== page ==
After the Civil War, African American women were promised a new life of freedom with the same rights provided to other American citizens; unfortunately few of those promises came true.
African American Women in Antebellum America
Amid the harshness of slavery, American women of African descent managed to preserve the culture of their ancestry and articulate their struggles. Black female poets and writers emerged throughout the Civil War and Reconstruction eras. Many prominent free black women in the North were active in the Abolitionist Movement.
Enslaved women [Read More ...]
Wives Fought to Keep Families Together
Image: Unidentified African American soldier in Union Uniform with his wife in dress and hat and two daughters in matching coats and hats.
As the news of the attack on Fort Sumter spread, free black men hurried to enlist in the Union Army, but a 1792 Federal law barred African Americans from bearing arms [Read More ...]
African American Nurses in the Civil War
Nursing was not a woman's job before the Civil War, but by 1865, there were over 3,000 nurses serving the Union and Confederacy. In the North, most women nurses worked in military hospitals.
Image: Black nurses with the 13th Massachusetts Infantry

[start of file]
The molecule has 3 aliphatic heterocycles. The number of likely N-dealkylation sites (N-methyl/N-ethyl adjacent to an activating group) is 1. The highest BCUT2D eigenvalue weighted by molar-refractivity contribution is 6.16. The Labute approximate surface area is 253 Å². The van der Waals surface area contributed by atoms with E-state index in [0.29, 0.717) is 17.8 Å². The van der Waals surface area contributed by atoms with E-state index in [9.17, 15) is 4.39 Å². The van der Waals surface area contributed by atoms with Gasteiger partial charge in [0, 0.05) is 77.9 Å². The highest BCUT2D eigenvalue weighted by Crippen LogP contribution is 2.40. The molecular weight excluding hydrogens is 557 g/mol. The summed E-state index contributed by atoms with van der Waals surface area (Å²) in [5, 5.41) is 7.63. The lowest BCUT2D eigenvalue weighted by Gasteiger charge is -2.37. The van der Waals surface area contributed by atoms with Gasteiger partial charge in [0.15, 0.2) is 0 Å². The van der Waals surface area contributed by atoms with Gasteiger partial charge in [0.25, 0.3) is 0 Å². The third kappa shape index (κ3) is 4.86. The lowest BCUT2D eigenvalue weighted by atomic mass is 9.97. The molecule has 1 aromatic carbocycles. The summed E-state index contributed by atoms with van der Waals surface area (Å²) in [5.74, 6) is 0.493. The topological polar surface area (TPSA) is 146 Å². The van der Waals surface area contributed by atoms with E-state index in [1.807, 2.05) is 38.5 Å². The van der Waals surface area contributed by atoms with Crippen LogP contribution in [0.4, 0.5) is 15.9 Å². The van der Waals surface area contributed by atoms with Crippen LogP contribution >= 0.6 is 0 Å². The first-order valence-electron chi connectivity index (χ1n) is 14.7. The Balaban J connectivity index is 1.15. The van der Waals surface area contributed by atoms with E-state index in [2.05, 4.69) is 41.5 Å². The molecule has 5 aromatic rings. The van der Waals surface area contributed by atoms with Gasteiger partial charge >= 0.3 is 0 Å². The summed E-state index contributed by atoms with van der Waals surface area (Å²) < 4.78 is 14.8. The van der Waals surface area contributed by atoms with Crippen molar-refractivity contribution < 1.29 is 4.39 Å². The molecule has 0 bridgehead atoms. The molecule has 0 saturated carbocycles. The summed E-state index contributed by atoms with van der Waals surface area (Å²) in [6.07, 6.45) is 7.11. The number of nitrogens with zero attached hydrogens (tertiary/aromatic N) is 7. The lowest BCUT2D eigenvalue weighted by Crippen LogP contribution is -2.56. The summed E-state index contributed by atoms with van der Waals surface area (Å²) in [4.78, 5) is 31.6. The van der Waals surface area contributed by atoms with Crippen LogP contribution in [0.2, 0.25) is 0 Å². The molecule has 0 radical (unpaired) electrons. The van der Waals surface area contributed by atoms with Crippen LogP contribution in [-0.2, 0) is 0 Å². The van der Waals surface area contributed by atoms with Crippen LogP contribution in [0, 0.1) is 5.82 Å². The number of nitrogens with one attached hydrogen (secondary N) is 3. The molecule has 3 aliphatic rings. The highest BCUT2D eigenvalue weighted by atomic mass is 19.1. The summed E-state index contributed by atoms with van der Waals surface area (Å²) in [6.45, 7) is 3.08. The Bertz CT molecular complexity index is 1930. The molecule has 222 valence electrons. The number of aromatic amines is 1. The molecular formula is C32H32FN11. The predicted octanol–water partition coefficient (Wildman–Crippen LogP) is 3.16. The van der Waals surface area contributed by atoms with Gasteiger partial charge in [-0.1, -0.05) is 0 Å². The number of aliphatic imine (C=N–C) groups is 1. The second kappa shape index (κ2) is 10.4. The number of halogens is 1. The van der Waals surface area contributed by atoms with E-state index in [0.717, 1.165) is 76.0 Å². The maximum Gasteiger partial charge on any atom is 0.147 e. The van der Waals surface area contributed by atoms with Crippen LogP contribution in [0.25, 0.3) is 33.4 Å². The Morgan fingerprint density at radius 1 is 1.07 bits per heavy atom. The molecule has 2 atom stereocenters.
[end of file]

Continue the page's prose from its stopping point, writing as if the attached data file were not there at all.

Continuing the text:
The 13th Mass fought in numerous battles, from the Shenandoah Valley [Read More ...]
Leader in the Integration of Philadelphia Streetcars
An undertaker's daughter, Caroline Le Count outscored all the boys in her class, struck up a correspondence with a Union army general, became only the second black woman named principal of a Philadelphia public school, and put her body on the line in the battle to integrate the streetcars. Soon she was noticed [Read More ...]
The U.S. Government and the Sea Island Slaves
In August 1861, at Fortress Monroe in Virginia, Union General Benjamin Butler declared that the slaves who escaped and came into his lines for protection were contraband of war, a term commonly used thereafter to describe this new status of slaves, which meant that the Army would not return escaped [Read More ...]